Government troops backed by Russian air strikes approach group's de facto capital for the first time since August 2014.
The Syrian army has crossed the boundary of Raqqa province after advancing in a major Russian-backed offensive against the Islamic State of Iraq and the Levant (ISIL) group, according to the Syrian Observatory for Human Rights (SOHR).
Heavy Russian air strikes hit ISIL-held territory in eastern areas of Hama province, near the boundary of Raqqa, on Friday to facilitate the Syrian army's advance, the UK-based SOHR said on Saturday.
"Regime troops backed by Russian air strikes and Russian-trained militia entered Raqqa province on Saturday morning," Rami Abdel Rahman, SOHR's director, told AFP news agency.
It was the first time that government troops had entered Raqqa province since they were ousted by ISIL fighters in August 2014.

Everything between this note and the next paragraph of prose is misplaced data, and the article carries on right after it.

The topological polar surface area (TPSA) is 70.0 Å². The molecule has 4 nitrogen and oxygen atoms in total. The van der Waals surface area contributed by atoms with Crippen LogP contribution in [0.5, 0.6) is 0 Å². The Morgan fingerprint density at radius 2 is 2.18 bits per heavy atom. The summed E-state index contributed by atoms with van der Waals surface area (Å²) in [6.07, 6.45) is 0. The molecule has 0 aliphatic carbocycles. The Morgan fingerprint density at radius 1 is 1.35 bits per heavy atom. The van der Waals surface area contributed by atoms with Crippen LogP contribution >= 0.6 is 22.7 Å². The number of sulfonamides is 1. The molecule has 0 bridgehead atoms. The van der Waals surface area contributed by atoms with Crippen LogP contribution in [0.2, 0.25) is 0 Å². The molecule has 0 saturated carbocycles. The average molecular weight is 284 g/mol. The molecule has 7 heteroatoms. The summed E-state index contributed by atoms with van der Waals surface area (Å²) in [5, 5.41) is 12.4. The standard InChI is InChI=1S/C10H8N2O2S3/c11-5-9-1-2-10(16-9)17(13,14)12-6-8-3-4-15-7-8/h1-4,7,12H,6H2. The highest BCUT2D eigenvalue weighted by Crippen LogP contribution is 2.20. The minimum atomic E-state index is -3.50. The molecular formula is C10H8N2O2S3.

Raqqa city, further east, is ISIL's de facto capital in Syria and, along with Mosul in Iraq, the ultimate target of the anti-ISIL coalition seeking to destroy the group's self-declared caliphate.
The Syrian army was making its advances from the Athriya area of eastern Hama province, close to the provincial border with Raqqa.
The Tabqa dam on the Euphrates River, 40km upstream from Raqqa city, is also the target of a separate offensive launched by US-backed Kurdish-led forces advancing from the north late last month.
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